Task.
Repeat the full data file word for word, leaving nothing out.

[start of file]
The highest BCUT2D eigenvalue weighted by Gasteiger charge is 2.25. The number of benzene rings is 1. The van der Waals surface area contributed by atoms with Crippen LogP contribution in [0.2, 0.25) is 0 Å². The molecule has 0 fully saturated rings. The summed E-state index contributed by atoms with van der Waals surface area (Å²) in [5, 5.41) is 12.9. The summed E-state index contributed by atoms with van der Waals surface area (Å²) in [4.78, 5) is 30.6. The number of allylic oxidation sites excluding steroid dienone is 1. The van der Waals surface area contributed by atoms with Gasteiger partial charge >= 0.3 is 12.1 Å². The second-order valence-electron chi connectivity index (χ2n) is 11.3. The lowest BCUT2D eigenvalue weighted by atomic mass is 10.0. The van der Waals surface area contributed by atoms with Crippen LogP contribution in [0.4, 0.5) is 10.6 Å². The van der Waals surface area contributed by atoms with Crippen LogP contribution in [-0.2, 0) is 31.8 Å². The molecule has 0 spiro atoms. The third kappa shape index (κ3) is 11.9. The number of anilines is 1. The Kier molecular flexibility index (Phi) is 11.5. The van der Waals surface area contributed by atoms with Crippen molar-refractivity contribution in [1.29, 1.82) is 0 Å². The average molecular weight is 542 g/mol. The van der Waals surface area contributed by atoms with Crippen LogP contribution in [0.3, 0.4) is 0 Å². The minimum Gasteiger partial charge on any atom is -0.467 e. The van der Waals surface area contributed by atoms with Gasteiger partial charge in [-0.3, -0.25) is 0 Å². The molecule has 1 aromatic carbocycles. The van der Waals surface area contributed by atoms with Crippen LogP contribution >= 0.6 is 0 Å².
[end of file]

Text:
The highest BCUT2D eigenvalue weighted by Gasteiger charge is 2.25. The number of benzene rings is 1. The van der Waals surface area contributed by atoms with Crippen LogP contribution in [0.2, 0.25) is 0 Å². The molecule has 0 fully saturated rings. The summed E-state index contributed by atoms with van der Waals surface area (Å²) in [5, 5.41) is 12.9. The summed E-state index contributed by atoms with van der Waals surface area (Å²) in [4.78, 5) is 30.6. The number of allylic oxidation sites excluding steroid dienone is 1. The van der Waals surface area contributed by atoms with Gasteiger partial charge >= 0.3 is 12.1 Å². The second-order valence-electron chi connectivity index (χ2n) is 11.3. The lowest BCUT2D eigenvalue weighted by atomic mass is 10.0. The van der Waals surface area contributed by atoms with Crippen LogP contribution in [0.4, 0.5) is 10.6 Å². The van der Waals surface area contributed by atoms with Crippen LogP contribution in [-0.2, 0) is 31.8 Å². The molecule has 0 spiro atoms. The third kappa shape index (κ3) is 11.9. The number of anilines is 1. The Kier molecular flexibility index (Phi) is 11.5. The van der Waals surface area contributed by atoms with Crippen molar-refractivity contribution in [1.29, 1.82) is 0 Å². The average molecular weight is 542 g/mol. The van der Waals surface area contributed by atoms with Crippen LogP contribution in [0.3, 0.4) is 0 Å². The minimum Gasteiger partial charge on any atom is -0.467 e. The van der Waals surface area contributed by atoms with Gasteiger partial charge in [-0.3, -0.25) is 0 Å². The molecule has 1 aromatic carbocycles. The van der Waals surface area contributed by atoms with Crippen LogP contribution >= 0.6 is 0 Å².